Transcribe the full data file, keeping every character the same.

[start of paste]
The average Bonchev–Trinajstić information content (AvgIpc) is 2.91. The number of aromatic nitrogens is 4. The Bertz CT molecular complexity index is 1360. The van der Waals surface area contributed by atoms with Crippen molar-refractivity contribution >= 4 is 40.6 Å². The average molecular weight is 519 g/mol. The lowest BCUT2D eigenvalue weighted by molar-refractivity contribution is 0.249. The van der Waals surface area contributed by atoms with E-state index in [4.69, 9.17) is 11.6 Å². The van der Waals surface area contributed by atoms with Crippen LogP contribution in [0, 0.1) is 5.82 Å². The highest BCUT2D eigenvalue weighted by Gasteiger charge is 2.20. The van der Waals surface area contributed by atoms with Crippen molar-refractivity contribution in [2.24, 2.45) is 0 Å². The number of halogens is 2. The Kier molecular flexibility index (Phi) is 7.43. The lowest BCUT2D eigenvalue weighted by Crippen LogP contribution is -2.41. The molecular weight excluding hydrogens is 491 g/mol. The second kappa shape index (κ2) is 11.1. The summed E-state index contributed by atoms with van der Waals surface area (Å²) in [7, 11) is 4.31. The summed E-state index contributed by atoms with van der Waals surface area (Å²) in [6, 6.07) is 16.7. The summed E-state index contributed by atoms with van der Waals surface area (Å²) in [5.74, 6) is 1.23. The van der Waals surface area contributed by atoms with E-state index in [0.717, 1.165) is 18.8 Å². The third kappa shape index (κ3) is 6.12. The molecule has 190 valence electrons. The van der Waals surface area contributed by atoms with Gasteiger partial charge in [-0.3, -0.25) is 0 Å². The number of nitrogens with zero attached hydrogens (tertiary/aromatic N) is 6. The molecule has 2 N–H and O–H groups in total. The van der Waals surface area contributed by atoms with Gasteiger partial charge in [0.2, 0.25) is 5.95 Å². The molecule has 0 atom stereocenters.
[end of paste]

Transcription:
The average Bonchev–Trinajstić information content (AvgIpc) is 2.91. The number of aromatic nitrogens is 4. The Bertz CT molecular complexity index is 1360. The van der Waals surface area contributed by atoms with Crippen molar-refractivity contribution >= 4 is 40.6 Å². The average molecular weight is 519 g/mol. The lowest BCUT2D eigenvalue weighted by molar-refractivity contribution is 0.249. The van der Waals surface area contributed by atoms with E-state index in [4.69, 9.17) is 11.6 Å². The van der Waals surface area contributed by atoms with Crippen LogP contribution in [0, 0.1) is 5.82 Å². The highest BCUT2D eigenvalue weighted by Gasteiger charge is 2.20. The van der Waals surface area contributed by atoms with Crippen molar-refractivity contribution in [2.24, 2.45) is 0 Å². The number of halogens is 2. The Kier molecular flexibility index (Phi) is 7.43. The lowest BCUT2D eigenvalue weighted by Crippen LogP contribution is -2.41. The molecular weight excluding hydrogens is 491 g/mol. The second kappa shape index (κ2) is 11.1. The summed E-state index contributed by atoms with van der Waals surface area (Å²) in [7, 11) is 4.31. The summed E-state index contributed by atoms with van der Waals surface area (Å²) in [6, 6.07) is 16.7. The summed E-state index contributed by atoms with van der Waals surface area (Å²) in [5.74, 6) is 1.23. The van der Waals surface area contributed by atoms with E-state index in [0.717, 1.165) is 18.8 Å². The third kappa shape index (κ3) is 6.12. The molecule has 190 valence electrons. The van der Waals surface area contributed by atoms with Gasteiger partial charge in [-0.3, -0.25) is 0 Å². The number of nitrogens with zero attached hydrogens (tertiary/aromatic N) is 6. The molecule has 2 N–H and O–H groups in total. The van der Waals surface area contributed by atoms with Gasteiger partial charge in [0.2, 0.25) is 5.95 Å². The molecule has 0 atom stereocenters.